This piece is part of a series titled “Nonstate armed actors and illicit economies in 2022” from Brookings’s Initiative on Nonstate Armed Actors.
Russia is intensifying its competition with the United States in Africa. In its asymmetric race, Russia uses nominally private, but in fact state-linked actors such as the private security company the Wagner Group and the infamous St. Petersburg “troll farm” the Internet Research Agency (IRA). Both are a major threat to democracy and rule of law in Africa and beyond.
In its African strategy, the Kremlin is motivated foremost by a desire to thwart U.S. policy objectives, almost irrespective of their substance. Considering Africa “one of Russia’s foreign policy priorities,” Russian President Vladimir Putin also seeks to create African dependencies on Moscow’s military assets and access African resources, targeting countries that have fragile governments but are often rich in important raw materials, such as oil, gold, diamonds, uranium, and manganese. Russian private security companies such as the Wagner Group purport to redress complex local military and terrorism conflicts with which African governments have struggled. They also offer to these governments the ability to conduct counterinsurgency and counterterrorism operations unconstrained by human rights responsibilities, unlike the United States, allowing African governments to be as brutish in their military efforts as they like. In turn, Russia seeks payment in concessions for natural resources, substantial commercial contracts, or access to strategic locations, such as airbases or ports.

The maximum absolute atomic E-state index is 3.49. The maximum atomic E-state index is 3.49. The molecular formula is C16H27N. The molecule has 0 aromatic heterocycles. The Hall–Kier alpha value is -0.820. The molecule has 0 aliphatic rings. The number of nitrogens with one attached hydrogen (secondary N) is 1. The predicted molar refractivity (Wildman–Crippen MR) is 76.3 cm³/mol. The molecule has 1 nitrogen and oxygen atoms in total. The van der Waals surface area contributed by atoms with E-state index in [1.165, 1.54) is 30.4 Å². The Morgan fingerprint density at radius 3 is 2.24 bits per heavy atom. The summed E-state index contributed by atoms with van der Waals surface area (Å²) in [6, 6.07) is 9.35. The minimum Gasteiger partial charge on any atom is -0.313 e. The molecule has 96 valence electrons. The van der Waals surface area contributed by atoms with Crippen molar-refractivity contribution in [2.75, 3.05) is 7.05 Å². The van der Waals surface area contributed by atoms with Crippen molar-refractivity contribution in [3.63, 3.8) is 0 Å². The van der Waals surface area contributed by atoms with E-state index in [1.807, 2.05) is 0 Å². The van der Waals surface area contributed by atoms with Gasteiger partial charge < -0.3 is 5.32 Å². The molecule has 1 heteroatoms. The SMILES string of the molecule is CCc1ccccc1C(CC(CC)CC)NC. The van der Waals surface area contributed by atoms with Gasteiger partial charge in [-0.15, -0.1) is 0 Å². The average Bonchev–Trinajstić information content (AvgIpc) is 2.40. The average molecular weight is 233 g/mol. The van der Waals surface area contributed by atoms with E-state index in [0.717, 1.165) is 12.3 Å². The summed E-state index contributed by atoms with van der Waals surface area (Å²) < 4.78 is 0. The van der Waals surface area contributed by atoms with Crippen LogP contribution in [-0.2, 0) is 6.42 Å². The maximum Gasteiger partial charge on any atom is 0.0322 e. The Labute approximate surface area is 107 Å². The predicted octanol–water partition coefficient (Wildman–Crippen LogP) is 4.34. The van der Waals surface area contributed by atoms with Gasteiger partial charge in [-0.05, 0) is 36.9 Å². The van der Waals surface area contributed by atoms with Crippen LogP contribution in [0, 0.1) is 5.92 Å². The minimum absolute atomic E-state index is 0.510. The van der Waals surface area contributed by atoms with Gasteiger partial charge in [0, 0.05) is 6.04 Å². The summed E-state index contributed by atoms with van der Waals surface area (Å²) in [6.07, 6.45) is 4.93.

Moscow’s hybrid-warfare strategy in Africa
Since 2006, Putin has sought to rebuild Russia’s presence and role in Africa, significantly weakened after the collapse of the Soviet Union in 1991. Between 2015 and 2019, Moscow signed 19 military collaboration agreements with African governments. The collaboration has focused in large part on Russian weapons sales.